The Big Picture by J.T. Korkow: One-sided conversation |

The Big Picture by J.T. Korkow: One-sided conversation

I don’t know how many of you listened to the President’s State of the Union Address in its entirety this past week, but I tuned it out after about two minutes, as a dripping faucet brought me more solace.

You know, as I think about it, most of the disagreements and conflict I have been involved with throughout my life have had much to do with one-sided conversations. I say that not only from a personal standpoint, but professionally, too.

While working as a consultant, I had the opportunity some years ago to participate in mediation certification training sponsored by the law department at the University of Wyoming. At that time, methane gas extraction was at peak production, but it was also causing much consternation between landowners and drilling companies whereby lawsuits were being filed daily plugging up the courts. As some of the cases were being heard, it was noted by the legal community that many of the complaints filed was due to a lack of communication between the parties. Thus, Wyoming established a mediation program so filing parties had an option of trying to resolve conflicts through a cheaper and quicker means. It proved to have a reasonable amount of success.

Contrary to an attorney, who is hired to “fight for the cause,” a mediator is to be a master at communication and acts as a neutral party in provoking conversation regarding a matter, yet keeping order in as far as each party having equal time to express their differences. A good mediator will strive to pursue all aspects of the subject and focus on discovering common ground to work from and assist each party in finding a resolution through negotiation and compromise. Most conflict comes from one party not understanding the other party, either due to different backgrounds, industry jargon, or communication skills.

As I read Lee Pitts column last week, I share his concern for our younger generation who’s remedial communication experience, in contrast, is through texting…a very low form of communication that offers no voice fluctuation, body language, or spiritual presence to give intended meaning…in other words, easily misunderstood! I can see a greater need for mediators in the future as this generation experiences conflict due to lack of communication skills. Communication is key to successful relationships, be it personally, professionally, and/or politically.

As for the president, although he esteems himself as a great communicator, I am more concerned about what he doesn’t address in his State of the Union Address, such as the 18 trillion dollar debt, the Dec. 24, 2014, enactment of the United Nations Arms Treaty, he signed in 2013 that authorizes the disarming of U.S. citizens that disregards our constitutional rights as Americans, the Benghazi scandal, the use of government agencies to forward political agendas such as the IRS targeting of Tea Party groups, Environmental Protection Agency’s chokehold on coal and oil industries and manipulation of the Clean Water Act to federally control all water; Fish, Wildlife Service’s control of public land use through the Endangered Species Act; National Park Service and Forest Service move to take control of privately and previously owned water right claims, and the use of drones to keep an eye on the farmers.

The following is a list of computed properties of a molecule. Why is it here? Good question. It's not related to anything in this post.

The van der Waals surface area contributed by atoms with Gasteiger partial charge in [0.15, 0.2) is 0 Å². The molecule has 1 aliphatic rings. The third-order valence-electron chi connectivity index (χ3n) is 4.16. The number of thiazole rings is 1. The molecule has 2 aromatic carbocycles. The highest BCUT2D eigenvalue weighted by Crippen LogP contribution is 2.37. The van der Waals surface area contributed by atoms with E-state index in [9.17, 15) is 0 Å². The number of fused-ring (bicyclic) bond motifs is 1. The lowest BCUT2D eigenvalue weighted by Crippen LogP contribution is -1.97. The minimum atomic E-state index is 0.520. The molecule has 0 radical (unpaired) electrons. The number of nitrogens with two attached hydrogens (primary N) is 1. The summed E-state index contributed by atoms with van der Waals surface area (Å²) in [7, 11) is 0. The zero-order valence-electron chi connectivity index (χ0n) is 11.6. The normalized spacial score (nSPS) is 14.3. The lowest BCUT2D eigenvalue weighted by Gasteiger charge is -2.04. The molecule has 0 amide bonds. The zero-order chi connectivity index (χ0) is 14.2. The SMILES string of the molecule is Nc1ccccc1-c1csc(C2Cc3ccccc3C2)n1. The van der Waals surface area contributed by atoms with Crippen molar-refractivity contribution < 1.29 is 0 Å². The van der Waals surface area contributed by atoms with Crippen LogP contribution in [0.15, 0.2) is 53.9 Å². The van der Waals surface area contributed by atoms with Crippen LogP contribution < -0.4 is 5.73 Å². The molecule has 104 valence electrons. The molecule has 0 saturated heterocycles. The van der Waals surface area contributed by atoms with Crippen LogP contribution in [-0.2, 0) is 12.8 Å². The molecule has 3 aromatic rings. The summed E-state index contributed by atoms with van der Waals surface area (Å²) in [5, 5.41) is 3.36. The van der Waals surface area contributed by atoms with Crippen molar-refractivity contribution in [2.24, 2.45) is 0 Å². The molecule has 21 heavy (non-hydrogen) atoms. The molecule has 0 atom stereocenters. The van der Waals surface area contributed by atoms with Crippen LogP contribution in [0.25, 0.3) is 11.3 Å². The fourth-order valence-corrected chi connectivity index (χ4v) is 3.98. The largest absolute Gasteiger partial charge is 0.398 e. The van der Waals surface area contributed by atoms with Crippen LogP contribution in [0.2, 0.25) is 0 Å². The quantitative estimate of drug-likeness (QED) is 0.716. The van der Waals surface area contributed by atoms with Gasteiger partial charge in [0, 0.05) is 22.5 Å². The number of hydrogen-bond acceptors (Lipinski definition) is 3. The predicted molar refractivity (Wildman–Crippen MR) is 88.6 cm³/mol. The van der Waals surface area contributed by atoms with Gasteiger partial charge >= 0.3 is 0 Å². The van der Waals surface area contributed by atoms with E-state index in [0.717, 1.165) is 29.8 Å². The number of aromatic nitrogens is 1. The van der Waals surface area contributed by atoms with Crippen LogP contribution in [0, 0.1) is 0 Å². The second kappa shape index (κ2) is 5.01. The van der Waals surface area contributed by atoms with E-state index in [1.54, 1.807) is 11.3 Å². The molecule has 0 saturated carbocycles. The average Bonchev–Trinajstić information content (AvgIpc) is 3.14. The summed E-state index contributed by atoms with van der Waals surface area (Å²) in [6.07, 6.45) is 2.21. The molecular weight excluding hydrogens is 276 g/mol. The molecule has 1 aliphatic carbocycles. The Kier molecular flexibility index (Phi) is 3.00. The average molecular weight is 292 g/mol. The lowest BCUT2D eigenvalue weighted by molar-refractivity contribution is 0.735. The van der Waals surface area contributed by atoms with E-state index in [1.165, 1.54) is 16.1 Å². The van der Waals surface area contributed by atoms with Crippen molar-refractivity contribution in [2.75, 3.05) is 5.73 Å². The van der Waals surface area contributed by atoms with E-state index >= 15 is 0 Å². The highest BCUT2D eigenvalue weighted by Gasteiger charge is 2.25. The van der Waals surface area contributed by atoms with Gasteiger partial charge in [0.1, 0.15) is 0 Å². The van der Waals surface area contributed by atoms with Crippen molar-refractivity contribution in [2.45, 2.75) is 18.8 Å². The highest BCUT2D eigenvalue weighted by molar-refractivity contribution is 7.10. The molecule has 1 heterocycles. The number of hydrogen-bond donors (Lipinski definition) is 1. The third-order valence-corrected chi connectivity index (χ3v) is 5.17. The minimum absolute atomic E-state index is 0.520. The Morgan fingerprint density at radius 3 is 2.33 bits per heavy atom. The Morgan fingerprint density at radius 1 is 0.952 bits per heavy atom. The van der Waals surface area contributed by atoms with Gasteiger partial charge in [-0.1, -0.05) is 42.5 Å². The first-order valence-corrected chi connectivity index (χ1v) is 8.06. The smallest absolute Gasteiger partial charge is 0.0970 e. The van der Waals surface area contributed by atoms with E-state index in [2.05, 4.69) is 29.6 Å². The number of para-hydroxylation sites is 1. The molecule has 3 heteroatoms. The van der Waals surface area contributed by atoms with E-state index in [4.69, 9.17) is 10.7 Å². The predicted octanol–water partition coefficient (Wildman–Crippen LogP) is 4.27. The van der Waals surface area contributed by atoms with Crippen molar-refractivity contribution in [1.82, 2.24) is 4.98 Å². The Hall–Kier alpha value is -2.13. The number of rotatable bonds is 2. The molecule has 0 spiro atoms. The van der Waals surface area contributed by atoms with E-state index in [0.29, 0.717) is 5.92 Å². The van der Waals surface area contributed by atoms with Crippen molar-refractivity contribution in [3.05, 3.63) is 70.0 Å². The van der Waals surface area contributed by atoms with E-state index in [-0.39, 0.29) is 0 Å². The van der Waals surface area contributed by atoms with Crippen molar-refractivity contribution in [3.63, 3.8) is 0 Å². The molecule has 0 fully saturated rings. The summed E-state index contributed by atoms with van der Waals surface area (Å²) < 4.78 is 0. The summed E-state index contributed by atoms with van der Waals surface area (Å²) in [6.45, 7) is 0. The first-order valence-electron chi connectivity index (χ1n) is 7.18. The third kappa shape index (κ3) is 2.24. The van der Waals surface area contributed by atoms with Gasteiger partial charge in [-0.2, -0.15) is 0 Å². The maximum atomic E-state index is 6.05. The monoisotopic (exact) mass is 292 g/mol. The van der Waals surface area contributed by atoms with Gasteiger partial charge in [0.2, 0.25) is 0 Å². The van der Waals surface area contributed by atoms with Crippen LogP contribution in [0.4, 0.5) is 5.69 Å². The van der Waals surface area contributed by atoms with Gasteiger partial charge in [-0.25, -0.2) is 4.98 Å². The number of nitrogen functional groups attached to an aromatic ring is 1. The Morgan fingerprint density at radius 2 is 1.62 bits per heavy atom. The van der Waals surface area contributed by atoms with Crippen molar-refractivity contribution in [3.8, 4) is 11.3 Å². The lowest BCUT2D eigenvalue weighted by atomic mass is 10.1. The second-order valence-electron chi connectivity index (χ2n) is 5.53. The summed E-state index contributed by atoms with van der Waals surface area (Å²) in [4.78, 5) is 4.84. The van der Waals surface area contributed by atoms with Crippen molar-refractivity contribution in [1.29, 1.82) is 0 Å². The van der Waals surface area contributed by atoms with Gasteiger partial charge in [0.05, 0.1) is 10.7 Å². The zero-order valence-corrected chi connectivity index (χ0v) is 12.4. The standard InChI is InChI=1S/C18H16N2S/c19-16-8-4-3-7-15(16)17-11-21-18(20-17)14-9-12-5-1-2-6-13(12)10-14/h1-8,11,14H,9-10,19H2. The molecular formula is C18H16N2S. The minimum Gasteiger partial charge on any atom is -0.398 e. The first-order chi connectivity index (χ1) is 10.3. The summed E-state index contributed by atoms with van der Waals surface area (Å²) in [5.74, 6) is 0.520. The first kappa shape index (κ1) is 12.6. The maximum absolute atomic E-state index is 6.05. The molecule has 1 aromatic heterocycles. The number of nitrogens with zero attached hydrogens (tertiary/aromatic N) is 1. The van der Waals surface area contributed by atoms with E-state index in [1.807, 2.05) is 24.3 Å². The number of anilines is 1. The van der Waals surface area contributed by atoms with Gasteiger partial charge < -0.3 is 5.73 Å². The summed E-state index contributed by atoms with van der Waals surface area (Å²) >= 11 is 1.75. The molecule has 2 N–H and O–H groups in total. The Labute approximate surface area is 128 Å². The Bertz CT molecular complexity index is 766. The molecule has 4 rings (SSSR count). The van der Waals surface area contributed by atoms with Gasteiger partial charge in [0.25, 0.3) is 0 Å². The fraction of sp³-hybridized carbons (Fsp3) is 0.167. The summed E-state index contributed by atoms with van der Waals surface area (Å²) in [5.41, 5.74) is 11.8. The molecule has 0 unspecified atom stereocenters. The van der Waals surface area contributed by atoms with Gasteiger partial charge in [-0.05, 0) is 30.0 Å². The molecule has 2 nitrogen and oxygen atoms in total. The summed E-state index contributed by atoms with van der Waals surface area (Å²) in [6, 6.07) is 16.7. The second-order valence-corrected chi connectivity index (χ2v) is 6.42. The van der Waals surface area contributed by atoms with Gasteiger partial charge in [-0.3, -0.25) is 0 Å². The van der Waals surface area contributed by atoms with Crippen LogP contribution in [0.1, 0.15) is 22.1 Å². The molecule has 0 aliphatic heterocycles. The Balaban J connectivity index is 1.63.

It is at this juncture I will add the following excerpt from number 28 of the Federalist Papers, written by Alexander Hamilton: “If the representatives of the people betray their constituents, there is then no resource left but in the exertion of that original right of self-defense which is paramount to all positive forms of government, and which against the usurpations of the national rulers, may be exerted with infinitely better prospect of success than against those of the rulers of an individual state. In a single state, if the persons entrusted with supreme power become usurpers, the different parcels, subdivisions, or districts of which it consists, having no distinct government in each, can take no regular measures for defense. The citizens must rush tumultuously to arms, without concert, without system, without resource; except in their courage and despair.”

It may be concluded that those who do most of the talking usually don’t take much stock in listening. When examining the big picture this week, it seems to me that we have a one-sided conversation here, but our silence should be a sober warning.

I wonder if it was coincidental that my reading for this morning was in the book of Jeremiah, where God tried for years to warn the king of Judah and all the people of their pending destruction and captivity by King Nebuchadnezzer of Babylon if they failed to repent of their evil ways…but they would not listen. Jeremiah 25: 3-11.